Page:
The results of Tuesday's election proved beyond any doubt that Israel is one big center, with far fewer differences of opinion than one would think.
We’re all one nation: Not a polarized society, not torn and not split, as people lament here day and night, but a big consensus, far broader and deeper than we thought. And that isn’t good news at all.
Concealed behind this apparent unity is uniformity, ideological emptiness and a lack of courage to adopt clear positions, not to mention fight for them. There’s no civil war awaiting, but rather a forlorn tune: “We’re all one nation,” a requiem for any new idea, sang by the national choir to lull any change.
The far right has been totally beaten, there was no radical Jewish left here in the first place – and we are left with one large and deafening national unison on most issues.
The center won again on Tuesday, and it is perhaps its biggest victory ever. The differences between the two blocs are minuscule, hardly visible to the naked eye. Yamina was battered again and Otzma Yehudit was knocked out, as it deserved. The Zionist left was saved by the skin of its teeth, after it was well-diluted, Meretz by Ehud Barak and Stav Shaffir, and Labor by Orli-Levi Abekasis. Everything converged toward the middle.
One could think that there is an ideological abyss between Prime Minister Benjamin Netanyahu and Kahol Lavan leader Benny Gantz. We had two golden opportunities in recent days to learn that this is not the case. Netanyahu proposed the annexation of strategic parts of the West Bank, and Gantz said that Netanyahu wouldn’t keep his promise, while he, Gantz, would remain in the Jordan Valley forever.
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What’s the difference? There is no difference. Gantz, who wants a “secular” government, went to place a note in the Western Wall, just like Netanyahu. Such is the nature of Israeli secularism.
The results on Tuesday demonstrated that Israelis don’t want anything different, not the far right and of course not the far left, only the center. One part calls his middle “Likud” and another calls his middle “Kahol Lavan.” Only the figure of Netanyahu divides the two camps. And that, of course, is not a real ideological difference.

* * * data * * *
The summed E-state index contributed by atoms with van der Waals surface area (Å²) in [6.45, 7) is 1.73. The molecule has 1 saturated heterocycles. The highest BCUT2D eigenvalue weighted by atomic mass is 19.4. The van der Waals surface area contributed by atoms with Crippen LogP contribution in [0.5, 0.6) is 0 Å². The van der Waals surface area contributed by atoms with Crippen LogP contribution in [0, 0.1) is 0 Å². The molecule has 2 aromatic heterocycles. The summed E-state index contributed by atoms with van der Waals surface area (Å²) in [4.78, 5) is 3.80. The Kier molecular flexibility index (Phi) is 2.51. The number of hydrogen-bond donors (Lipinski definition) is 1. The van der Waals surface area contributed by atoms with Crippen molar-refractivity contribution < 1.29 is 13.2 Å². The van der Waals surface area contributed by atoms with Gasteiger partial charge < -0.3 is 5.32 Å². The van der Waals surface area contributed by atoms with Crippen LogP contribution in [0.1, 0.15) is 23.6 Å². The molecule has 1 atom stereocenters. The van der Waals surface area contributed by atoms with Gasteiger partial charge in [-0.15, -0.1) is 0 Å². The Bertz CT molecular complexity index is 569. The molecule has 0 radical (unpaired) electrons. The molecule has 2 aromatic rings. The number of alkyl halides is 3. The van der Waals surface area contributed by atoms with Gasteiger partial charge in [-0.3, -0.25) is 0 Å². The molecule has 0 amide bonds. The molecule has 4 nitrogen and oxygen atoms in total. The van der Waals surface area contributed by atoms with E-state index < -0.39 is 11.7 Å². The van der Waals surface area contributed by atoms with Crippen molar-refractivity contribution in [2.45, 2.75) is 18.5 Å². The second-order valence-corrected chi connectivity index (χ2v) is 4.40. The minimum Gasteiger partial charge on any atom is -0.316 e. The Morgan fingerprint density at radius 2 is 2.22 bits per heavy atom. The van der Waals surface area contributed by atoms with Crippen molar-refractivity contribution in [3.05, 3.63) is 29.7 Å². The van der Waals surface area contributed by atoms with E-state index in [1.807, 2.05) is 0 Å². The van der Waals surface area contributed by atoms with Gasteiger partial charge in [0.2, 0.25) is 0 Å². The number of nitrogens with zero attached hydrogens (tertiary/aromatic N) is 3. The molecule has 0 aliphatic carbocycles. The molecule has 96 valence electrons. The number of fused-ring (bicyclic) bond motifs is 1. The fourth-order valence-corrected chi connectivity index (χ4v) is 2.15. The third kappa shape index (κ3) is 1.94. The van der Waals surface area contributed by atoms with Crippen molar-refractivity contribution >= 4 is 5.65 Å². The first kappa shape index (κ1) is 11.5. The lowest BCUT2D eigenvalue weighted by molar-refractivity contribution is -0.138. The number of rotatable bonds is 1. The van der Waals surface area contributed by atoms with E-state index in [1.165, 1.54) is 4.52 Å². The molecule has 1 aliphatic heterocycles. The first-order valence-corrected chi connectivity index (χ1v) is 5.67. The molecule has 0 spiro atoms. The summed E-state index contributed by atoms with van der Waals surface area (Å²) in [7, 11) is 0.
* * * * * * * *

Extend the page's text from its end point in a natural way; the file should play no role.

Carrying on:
It was also proven Tuesday that there are not many buyers for blatant racism. Israelis want racism, but in small doses, and under the table, not front and center. After Tuesday, it’s impossible to claim that Israel went to the right. It certainly did not go to the left. It went to sleep.
Such a society deserves a national unity government, the surefire recipe for more comatose years. When there’s no radicalism and no innovation on either side, there’s no argument, and when there’s no argument you can only continue with more of the same, the same thing that has caused Israel to be the repressive society that it is,nity to be a society in denial, which hides from its real problems and favors the trivialities of escapism.
The election once again proved that those who propose change have no chance in Israel. Except for an up or down, in and out referendum on Netanyahu, Israelis don’t want any change. They’re happy with what they have, and mainly with what they are fleeing from. Just give them their vacations and their shopping malls.
The kind of executive that will arise from this election is almost insignificant. No real change will emerge from any possible coalition. That’s why the idea of a national unity government is so popular in Israel: It guarantees the longest afternoon siesta. After Tuesday, a national unity government is very close to being implemented, guaranteeing a few more seasons of hibernation. What more could Israelis want?